Methods versus Principles

Whenever someone talks about “doing fundraising” they are almost always making a reference to the methods, the mechanics, of raising philanthropic revenue.

Action is essential. No doubt about it.

Yet. . .

Action alone. Action disconnected from the controlling principles.  Action without reference to context.

That’s when things go astray.

Last week, I was speaking with an executive of an established, well-respected organization.

During our conversation, I learned a lot.

First, that their fundraising program was currently focused on only one-segment of their potential constituency.  And they were employing one primary method of outreach.

They want to grow and expand their reach.  They want to raise a LOT more funds which are sustainable.  To do so will require significant retooling of their current efforts.

This is where it gets dicey.

They’re in the process of making a couple of major technology platform decisions.  But. . . they’ve not yet determined just what they want their long-term outcomes to be.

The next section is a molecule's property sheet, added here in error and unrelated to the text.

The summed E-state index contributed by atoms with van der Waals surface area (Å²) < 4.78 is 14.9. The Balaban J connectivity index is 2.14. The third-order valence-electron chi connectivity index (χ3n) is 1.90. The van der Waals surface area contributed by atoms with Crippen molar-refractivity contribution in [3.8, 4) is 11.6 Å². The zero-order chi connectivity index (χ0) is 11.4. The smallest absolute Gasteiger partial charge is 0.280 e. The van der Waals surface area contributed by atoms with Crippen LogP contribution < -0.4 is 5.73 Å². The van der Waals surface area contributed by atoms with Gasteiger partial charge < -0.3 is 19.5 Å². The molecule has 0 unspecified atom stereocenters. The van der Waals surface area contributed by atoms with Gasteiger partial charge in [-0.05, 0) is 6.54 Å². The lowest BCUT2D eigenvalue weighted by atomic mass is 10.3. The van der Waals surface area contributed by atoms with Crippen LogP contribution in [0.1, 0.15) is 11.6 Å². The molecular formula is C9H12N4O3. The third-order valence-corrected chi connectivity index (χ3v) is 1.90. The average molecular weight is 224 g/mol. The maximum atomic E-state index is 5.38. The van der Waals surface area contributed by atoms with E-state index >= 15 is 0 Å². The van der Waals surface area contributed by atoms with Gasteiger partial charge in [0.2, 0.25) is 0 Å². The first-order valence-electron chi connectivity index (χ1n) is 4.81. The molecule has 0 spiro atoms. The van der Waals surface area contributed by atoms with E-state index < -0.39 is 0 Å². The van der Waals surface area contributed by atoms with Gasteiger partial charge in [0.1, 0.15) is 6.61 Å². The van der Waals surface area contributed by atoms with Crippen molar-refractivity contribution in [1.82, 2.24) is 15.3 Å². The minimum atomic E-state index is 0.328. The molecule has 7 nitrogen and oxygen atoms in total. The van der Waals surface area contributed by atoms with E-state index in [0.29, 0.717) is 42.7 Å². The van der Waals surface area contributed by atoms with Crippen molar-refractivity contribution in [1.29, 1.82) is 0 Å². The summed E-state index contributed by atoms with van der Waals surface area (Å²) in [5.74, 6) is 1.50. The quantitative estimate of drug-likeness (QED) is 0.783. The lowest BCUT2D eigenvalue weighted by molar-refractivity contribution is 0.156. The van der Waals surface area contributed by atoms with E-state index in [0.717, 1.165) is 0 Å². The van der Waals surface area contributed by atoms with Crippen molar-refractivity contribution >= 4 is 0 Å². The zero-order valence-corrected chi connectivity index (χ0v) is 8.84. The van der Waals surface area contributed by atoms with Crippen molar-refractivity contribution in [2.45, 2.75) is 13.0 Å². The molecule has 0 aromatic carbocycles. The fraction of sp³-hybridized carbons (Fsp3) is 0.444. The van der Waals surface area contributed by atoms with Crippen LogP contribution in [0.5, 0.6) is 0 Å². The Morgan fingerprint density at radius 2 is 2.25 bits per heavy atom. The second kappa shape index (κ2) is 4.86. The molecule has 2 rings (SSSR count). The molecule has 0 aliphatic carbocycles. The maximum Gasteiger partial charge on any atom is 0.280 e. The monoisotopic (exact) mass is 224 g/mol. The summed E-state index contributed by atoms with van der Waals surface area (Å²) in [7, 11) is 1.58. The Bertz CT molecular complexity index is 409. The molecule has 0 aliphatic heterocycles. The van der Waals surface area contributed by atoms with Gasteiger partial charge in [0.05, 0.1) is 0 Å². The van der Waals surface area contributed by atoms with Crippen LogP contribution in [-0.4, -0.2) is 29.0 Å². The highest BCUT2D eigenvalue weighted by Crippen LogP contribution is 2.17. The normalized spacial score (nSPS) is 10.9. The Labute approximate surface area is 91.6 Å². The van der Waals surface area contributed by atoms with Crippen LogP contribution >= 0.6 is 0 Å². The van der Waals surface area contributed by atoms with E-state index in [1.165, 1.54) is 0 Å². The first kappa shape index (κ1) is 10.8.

The assumption is that the technology will get them there and “sort things out.”

Uh, no.

If you remember nothing else, I say, remember this:  technology platforms and other tools are just that. Tools.  They are never “solutions’ despite how they are often presented.

Principles trump methods every time.  Methods and tools should always be chosen with an understanding of the principles operating filtered through the particular paradigm of your ministry.

Yes, there are principles that govern philanthropy.  Truisms that never vary.  Neither time, nor place, nor situation.

I call these The Eight Principles®.   Every high-performing fundraising program operates tightly within these.  Even if they don’t know they’re doing so.

When you know and live the principles in your organization, choosing methods and tools becomes straight forward.

Culture—healthy or otherwise—trumps methods/technology/tools every time.

When your nonprofit has a culture built on the principles, you experience transformational growth.